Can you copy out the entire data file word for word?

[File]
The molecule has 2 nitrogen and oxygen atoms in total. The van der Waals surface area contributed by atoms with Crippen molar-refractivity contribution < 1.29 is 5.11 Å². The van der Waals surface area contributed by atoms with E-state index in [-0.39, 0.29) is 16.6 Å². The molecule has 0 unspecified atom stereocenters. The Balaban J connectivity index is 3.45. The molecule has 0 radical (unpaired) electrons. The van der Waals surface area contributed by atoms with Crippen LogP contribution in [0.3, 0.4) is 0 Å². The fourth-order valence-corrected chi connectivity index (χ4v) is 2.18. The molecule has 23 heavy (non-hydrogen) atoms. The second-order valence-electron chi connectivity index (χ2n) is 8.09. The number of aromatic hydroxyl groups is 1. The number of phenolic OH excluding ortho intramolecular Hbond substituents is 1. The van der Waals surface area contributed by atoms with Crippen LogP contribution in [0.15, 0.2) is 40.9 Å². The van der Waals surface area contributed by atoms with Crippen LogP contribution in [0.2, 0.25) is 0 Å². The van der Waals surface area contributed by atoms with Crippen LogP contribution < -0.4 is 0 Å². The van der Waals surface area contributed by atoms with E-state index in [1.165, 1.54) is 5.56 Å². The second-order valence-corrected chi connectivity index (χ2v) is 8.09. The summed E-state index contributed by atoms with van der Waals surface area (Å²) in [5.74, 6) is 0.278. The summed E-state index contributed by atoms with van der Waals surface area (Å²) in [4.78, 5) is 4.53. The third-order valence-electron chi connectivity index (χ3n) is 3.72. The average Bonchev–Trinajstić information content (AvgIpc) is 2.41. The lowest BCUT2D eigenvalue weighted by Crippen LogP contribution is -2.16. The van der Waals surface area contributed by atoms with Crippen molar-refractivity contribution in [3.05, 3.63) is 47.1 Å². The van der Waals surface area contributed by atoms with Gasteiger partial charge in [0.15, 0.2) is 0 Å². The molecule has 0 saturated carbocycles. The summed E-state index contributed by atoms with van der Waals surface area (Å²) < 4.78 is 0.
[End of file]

The molecule has 2 nitrogen and oxygen atoms in total. The van der Waals surface area contributed by atoms with Crippen molar-refractivity contribution < 1.29 is 5.11 Å². The van der Waals surface area contributed by atoms with E-state index in [-0.39, 0.29) is 16.6 Å². The molecule has 0 unspecified atom stereocenters. The Balaban J connectivity index is 3.45. The molecule has 0 radical (unpaired) electrons. The van der Waals surface area contributed by atoms with Crippen LogP contribution in [0.3, 0.4) is 0 Å². The fourth-order valence-corrected chi connectivity index (χ4v) is 2.18. The molecule has 23 heavy (non-hydrogen) atoms. The second-order valence-electron chi connectivity index (χ2n) is 8.09. The number of aromatic hydroxyl groups is 1. The number of phenolic OH excluding ortho intramolecular Hbond substituents is 1. The van der Waals surface area contributed by atoms with Crippen LogP contribution in [0.15, 0.2) is 40.9 Å². The van der Waals surface area contributed by atoms with Crippen LogP contribution in [0.2, 0.25) is 0 Å². The van der Waals surface area contributed by atoms with Crippen LogP contribution < -0.4 is 0 Å². The van der Waals surface area contributed by atoms with E-state index in [1.165, 1.54) is 5.56 Å². The second-order valence-corrected chi connectivity index (χ2v) is 8.09. The summed E-state index contributed by atoms with van der Waals surface area (Å²) in [5.74, 6) is 0.278. The summed E-state index contributed by atoms with van der Waals surface area (Å²) in [4.78, 5) is 4.53. The third-order valence-electron chi connectivity index (χ3n) is 3.72. The average Bonchev–Trinajstić information content (AvgIpc) is 2.41. The lowest BCUT2D eigenvalue weighted by Crippen LogP contribution is -2.16. The van der Waals surface area contributed by atoms with Crippen molar-refractivity contribution in [3.05, 3.63) is 47.1 Å². The van der Waals surface area contributed by atoms with Gasteiger partial charge in [0.15, 0.2) is 0 Å². The molecule has 0 saturated carbocycles. The summed E-state index contributed by atoms with van der Waals surface area (Å²) < 4.78 is 0.